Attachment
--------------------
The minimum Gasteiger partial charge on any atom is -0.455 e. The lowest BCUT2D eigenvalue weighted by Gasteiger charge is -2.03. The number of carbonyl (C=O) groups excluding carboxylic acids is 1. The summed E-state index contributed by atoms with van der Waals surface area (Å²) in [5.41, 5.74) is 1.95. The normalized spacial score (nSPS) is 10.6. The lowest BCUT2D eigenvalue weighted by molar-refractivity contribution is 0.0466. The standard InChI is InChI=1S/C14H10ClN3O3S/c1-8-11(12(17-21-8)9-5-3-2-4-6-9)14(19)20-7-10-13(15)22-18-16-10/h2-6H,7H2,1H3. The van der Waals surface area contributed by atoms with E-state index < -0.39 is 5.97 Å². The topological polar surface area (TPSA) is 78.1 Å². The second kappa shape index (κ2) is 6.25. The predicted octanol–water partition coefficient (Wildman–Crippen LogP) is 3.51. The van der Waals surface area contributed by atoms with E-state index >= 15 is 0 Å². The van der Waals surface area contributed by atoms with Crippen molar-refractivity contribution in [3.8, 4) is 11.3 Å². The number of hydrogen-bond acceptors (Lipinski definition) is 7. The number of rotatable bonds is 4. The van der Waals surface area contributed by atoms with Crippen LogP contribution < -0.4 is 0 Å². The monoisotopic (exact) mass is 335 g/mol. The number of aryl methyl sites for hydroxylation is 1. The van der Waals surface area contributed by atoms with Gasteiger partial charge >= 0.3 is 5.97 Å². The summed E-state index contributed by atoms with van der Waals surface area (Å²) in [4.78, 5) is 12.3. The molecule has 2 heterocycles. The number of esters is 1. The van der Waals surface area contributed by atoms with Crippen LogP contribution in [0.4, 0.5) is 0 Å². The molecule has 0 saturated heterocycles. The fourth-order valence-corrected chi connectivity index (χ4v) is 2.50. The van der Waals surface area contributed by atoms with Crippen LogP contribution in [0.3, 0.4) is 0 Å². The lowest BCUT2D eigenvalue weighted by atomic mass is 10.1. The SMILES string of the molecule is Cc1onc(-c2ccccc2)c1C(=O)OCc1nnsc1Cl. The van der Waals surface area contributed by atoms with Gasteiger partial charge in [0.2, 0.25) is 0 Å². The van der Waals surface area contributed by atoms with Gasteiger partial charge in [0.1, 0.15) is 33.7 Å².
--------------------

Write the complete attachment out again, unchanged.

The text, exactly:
The minimum Gasteiger partial charge on any atom is -0.455 e. The lowest BCUT2D eigenvalue weighted by Gasteiger charge is -2.03. The number of carbonyl (C=O) groups excluding carboxylic acids is 1. The summed E-state index contributed by atoms with van der Waals surface area (Å²) in [5.41, 5.74) is 1.95. The normalized spacial score (nSPS) is 10.6. The lowest BCUT2D eigenvalue weighted by molar-refractivity contribution is 0.0466. The standard InChI is InChI=1S/C14H10ClN3O3S/c1-8-11(12(17-21-8)9-5-3-2-4-6-9)14(19)20-7-10-13(15)22-18-16-10/h2-6H,7H2,1H3. The van der Waals surface area contributed by atoms with E-state index < -0.39 is 5.97 Å². The topological polar surface area (TPSA) is 78.1 Å². The second kappa shape index (κ2) is 6.25. The predicted octanol–water partition coefficient (Wildman–Crippen LogP) is 3.51. The van der Waals surface area contributed by atoms with E-state index >= 15 is 0 Å². The van der Waals surface area contributed by atoms with Crippen molar-refractivity contribution in [3.8, 4) is 11.3 Å². The number of hydrogen-bond acceptors (Lipinski definition) is 7. The number of rotatable bonds is 4. The van der Waals surface area contributed by atoms with Crippen LogP contribution < -0.4 is 0 Å². The monoisotopic (exact) mass is 335 g/mol. The number of aryl methyl sites for hydroxylation is 1. The van der Waals surface area contributed by atoms with Gasteiger partial charge >= 0.3 is 5.97 Å². The summed E-state index contributed by atoms with van der Waals surface area (Å²) in [4.78, 5) is 12.3. The molecule has 2 heterocycles. The number of esters is 1. The van der Waals surface area contributed by atoms with Crippen LogP contribution in [0.4, 0.5) is 0 Å². The molecule has 0 saturated heterocycles. The fourth-order valence-corrected chi connectivity index (χ4v) is 2.50. The van der Waals surface area contributed by atoms with Crippen LogP contribution in [0.3, 0.4) is 0 Å². The lowest BCUT2D eigenvalue weighted by atomic mass is 10.1. The SMILES string of the molecule is Cc1onc(-c2ccccc2)c1C(=O)OCc1nnsc1Cl. The van der Waals surface area contributed by atoms with Gasteiger partial charge in [0.2, 0.25) is 0 Å². The van der Waals surface area contributed by atoms with Gasteiger partial charge in [0.1, 0.15) is 33.7 Å².